Sudan’s speciality ‘bittersweet’ Ramadan drink
As generations of Sudanese before her had done, Wissal Abdel Ghany huddled next to a fire to prepare a traditional drink, a traditional drink she enjoyed during the fasting month of Ramadan.
In Sudan, the “helo-murr”, which means “bittersweet”, is a drink that is associated with the Islamic holy month.
It can be found on almost every table across the northeast African country at the end of the day.
“Without him, our table feels empty,” said Abdel Ghany, wearing a bright orange scarf.
She sat in a small room in the village of Om Eshr, on the outskirts of the capital Khartoum, teemed with a small force of women who were busy scraping and spreading a mixture before serving the drink in clear glasses.
The drink has been around for decades and recipes “have been passed down from our mothers and grandmothers,” said the 43-year-old.
The corn is harvested and left to dry in the sun before being ground and mixed with spices such as fenugreek, cumin or even hibiscus — another essential Ramadan drink in Sudan.
The mixture is then soaked in sugar and water for several days.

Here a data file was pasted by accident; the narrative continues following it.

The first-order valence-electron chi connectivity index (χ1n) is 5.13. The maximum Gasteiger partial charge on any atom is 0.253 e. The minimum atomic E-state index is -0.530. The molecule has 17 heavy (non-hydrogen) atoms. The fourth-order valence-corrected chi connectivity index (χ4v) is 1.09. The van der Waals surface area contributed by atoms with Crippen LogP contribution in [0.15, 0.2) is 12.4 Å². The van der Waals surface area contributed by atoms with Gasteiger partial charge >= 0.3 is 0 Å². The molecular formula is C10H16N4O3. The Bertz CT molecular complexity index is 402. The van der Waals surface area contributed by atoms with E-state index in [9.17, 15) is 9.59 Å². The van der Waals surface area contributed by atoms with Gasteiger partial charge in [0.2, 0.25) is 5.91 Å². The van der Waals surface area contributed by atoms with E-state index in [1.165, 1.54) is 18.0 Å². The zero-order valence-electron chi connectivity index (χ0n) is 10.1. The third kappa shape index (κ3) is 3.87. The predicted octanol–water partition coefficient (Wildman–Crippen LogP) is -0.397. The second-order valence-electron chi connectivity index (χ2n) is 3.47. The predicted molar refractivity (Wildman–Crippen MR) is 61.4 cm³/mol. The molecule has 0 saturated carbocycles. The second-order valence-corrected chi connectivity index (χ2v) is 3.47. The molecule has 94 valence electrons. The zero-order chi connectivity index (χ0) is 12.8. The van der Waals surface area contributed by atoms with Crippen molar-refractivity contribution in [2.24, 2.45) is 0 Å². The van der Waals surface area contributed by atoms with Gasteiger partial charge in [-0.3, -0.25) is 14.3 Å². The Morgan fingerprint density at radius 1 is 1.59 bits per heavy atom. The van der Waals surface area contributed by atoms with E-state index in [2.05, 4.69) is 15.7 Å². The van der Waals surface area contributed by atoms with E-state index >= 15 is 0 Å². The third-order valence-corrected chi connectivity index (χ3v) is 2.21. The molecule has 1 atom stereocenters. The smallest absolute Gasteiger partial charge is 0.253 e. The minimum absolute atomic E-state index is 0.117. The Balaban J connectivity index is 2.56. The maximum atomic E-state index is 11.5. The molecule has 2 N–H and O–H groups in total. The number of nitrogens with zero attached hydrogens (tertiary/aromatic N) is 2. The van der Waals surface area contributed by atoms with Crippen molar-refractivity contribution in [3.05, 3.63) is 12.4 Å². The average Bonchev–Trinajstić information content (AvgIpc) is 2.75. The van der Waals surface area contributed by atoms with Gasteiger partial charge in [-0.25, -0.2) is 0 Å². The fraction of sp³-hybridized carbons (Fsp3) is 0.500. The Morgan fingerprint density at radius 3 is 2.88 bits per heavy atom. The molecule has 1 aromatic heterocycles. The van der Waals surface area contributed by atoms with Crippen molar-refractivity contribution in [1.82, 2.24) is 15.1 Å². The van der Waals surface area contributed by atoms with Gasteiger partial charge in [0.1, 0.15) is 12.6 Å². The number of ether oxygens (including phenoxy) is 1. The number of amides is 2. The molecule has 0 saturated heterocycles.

Abdel Ghany spread a layer of the thick brown paste over a grill plate over the coals of a wood fire, cooking it in a thin, leather-colored film.
The resulting crepe-like layer is peeled and stored – ready to be soaked in the final step to create the beloved drink.
As cold as it gets, the drink is one of many ways to redeem Sudan, a significant challenge in one of the world’s hottest countries.
– Collective effort –
The day-long fasting month of Ramadan is one of the five pillars of Islam.
Observant Muslims abstain from eating and drinking from dusk to dawn, after which they traditionally gather with family and friends to break their fast.
In Sudan, the brew is so identified with Ramadan that even the US embassy took to Twitter to promote its staff, with diplomats throwing wooden spoons over mugs and sipping the amber liquid.
Abdel Ghany said that preparing the drink is a collective effort, “bringing together our sisters and friends”.
“We share it with ourselves”, she said.
In Sudan’s cities, she said, some people don’t do it themselves.
“But they still have to offer it for dinner, so they buy it ready”, she said.
For Abdel Ghany, the preparation of the hello-murr and the holy month cannot be separated.
“You only need to smell the smell coming from a house to know that Ramadan is here,” she said.